Yes! But only if we Colorado educators make it so…
As we return to the classrooms this fall, we know that we have one year to familiarize ourselves with the new state standards before being required by law to implement them in December, 2011.
If you attended one of the regional meetings facilitated by the Colorado Department of Education, or visited their site about the new state standards, then you know that the state has a strong desire for districts to revolutionize instructional practice and that their worst fear is losing this opportunity to do so.
They want the new standards to be the catalyst that transforms education in Colorado.
They want our schools to focus on the dispositions, skills and knowledge students need to be successful in the 21st century.
They want our schools to shift their focus from basic skills which hang on the lowest rung of Bloom’s Taxonomy to those which rest on the highest rung of that ladder and involve analysis, application, and creation.
They want students actively engaged in relevant, authentic 21st Century tasks that support critical analysis, problem solving, creative and innovative thinking across a wide range of topics and through a global perspective.
They know that the only way we will close the global achievement gap described by Tony Wagner, is to reverse current practices that have reduced deep learning to skill and drill practice sessions designed to increase student achievement as measured by the current state assessments.
We in Thompson believe we can use this opportunity to reflect upon the new state standards, and those currently being aligned with the Common Core in reading and math, and transform the educational experience for each and every child in our community.
We will use this school year to delve into the new standards, understand the possibilities and potential for robust learning within them, work collaboratively to develop a shared vision for common student outcomes in all of our courses, share these with families and students, and leverage our resources and systems to support teachers and schools with the materials, knowledge, skills and innovative pathways to make this transformation a reality.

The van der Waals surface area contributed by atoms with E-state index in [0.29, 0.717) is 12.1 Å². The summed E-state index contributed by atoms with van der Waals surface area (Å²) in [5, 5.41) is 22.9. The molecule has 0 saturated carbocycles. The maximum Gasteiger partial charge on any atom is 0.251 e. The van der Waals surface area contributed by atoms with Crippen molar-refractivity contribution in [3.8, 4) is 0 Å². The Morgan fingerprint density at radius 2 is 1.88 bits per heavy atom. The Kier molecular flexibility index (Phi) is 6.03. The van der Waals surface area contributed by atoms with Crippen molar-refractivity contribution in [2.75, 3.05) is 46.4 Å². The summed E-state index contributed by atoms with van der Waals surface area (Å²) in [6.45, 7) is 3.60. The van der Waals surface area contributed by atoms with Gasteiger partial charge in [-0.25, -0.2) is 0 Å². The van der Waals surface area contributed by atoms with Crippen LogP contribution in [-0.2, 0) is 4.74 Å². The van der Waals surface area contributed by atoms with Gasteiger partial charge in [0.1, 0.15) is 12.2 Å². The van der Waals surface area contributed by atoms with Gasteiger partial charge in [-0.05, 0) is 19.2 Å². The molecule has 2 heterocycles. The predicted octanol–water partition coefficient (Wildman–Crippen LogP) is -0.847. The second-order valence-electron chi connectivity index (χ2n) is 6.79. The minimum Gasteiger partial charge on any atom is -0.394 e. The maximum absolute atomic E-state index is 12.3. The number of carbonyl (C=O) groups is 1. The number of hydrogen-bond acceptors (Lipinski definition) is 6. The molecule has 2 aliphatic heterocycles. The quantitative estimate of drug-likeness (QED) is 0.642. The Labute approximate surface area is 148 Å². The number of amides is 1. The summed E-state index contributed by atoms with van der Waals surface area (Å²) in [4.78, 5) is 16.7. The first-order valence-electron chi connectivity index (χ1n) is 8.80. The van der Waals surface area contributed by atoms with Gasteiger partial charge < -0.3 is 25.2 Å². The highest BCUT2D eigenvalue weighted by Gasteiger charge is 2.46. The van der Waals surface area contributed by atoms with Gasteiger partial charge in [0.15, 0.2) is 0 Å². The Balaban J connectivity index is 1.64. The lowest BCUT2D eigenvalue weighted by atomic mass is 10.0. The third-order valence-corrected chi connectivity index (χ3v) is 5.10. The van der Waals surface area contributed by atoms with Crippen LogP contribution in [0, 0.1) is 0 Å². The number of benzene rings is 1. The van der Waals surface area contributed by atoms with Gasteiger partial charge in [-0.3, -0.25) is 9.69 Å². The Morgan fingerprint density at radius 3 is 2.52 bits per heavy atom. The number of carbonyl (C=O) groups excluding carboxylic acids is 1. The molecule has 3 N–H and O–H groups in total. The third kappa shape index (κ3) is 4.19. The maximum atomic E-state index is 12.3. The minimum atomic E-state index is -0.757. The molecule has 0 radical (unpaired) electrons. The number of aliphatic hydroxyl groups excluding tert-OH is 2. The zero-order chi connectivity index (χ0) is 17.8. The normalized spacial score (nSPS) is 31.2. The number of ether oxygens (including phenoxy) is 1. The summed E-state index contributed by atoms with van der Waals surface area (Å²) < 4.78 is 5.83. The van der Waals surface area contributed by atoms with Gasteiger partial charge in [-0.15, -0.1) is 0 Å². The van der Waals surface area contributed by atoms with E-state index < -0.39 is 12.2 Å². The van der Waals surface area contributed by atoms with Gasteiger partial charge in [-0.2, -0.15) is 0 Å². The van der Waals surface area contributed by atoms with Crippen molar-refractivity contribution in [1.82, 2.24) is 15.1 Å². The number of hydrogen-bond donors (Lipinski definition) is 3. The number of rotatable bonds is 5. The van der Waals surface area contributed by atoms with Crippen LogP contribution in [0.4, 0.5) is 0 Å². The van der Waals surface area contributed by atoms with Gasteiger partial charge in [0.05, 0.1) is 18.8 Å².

Using the Teaching & Learning Cycle, we will begin by focusing on the questions:
- What should all students learn and why?
- How will we know all students have learned?
- How will we teach to ensure all students learn?
- How will we respond when students don’t learn or learn prior to expectation?
This year we will focus on the first two questions. This will provide us a strong foundation to really understand what we want students to know and be able to do.
The new assessment design is still in play. The assessment committees are beginning to meet and hopefully have the opportunity and wherewithal to give themselves the chance to really do some out of the box thinking about assessments.
Few educators I know believe much will change unless the assessment system changes in a meaningful way. They know that we can incorporate all the higher level learning targets we want but if these targets are not assessed by the state, the pressure to ensure the mastery of the skills which are assessed will continue to be the main focus of school based work.
However, I believe we should put aside our skepticism for a while. Let us capture this opportunity to build a vision of new possibilities. Let us reframe our capacity to challenge our students to achieve, empower them to learn, and inspire them to succeed in the present and the future while using these new standards as a catalyst for that transformation.
I know that I am looking forward to discovering how we can use this opportunity to strengthen our vision of learning across our community, together.